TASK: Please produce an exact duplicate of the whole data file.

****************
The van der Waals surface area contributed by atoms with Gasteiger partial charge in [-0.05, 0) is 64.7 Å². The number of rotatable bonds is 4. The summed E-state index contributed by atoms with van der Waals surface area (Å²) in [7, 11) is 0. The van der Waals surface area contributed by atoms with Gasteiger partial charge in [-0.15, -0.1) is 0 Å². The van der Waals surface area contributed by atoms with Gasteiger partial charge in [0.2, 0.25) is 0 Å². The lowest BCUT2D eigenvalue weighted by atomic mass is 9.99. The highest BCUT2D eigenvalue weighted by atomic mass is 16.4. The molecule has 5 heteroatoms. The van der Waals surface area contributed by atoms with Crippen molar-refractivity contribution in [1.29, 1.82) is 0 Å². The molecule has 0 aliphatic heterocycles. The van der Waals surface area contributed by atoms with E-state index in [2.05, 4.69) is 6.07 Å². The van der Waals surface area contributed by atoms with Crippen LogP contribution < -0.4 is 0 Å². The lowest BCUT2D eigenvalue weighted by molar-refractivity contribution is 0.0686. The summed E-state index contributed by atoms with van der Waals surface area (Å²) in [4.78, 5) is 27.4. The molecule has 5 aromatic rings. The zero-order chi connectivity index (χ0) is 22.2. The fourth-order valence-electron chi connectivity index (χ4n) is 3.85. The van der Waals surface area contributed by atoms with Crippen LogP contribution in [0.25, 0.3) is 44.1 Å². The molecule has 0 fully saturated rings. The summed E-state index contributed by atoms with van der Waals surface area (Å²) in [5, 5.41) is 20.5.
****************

The van der Waals surface area contributed by atoms with Gasteiger partial charge in [-0.05, 0) is 64.7 Å². The number of rotatable bonds is 4. The summed E-state index contributed by atoms with van der Waals surface area (Å²) in [7, 11) is 0. The van der Waals surface area contributed by atoms with Gasteiger partial charge in [-0.15, -0.1) is 0 Å². The van der Waals surface area contributed by atoms with Gasteiger partial charge in [0.2, 0.25) is 0 Å². The lowest BCUT2D eigenvalue weighted by atomic mass is 9.99. The highest BCUT2D eigenvalue weighted by atomic mass is 16.4. The molecule has 5 heteroatoms. The van der Waals surface area contributed by atoms with Crippen molar-refractivity contribution in [1.29, 1.82) is 0 Å². The molecule has 0 aliphatic heterocycles. The van der Waals surface area contributed by atoms with E-state index in [2.05, 4.69) is 6.07 Å². The van der Waals surface area contributed by atoms with Crippen LogP contribution < -0.4 is 0 Å². The lowest BCUT2D eigenvalue weighted by molar-refractivity contribution is 0.0686. The summed E-state index contributed by atoms with van der Waals surface area (Å²) in [4.78, 5) is 27.4. The molecule has 5 aromatic rings. The zero-order chi connectivity index (χ0) is 22.2. The fourth-order valence-electron chi connectivity index (χ4n) is 3.85. The van der Waals surface area contributed by atoms with Crippen LogP contribution in [0.25, 0.3) is 44.1 Å². The molecule has 0 fully saturated rings. The summed E-state index contributed by atoms with van der Waals surface area (Å²) in [5, 5.41) is 20.5.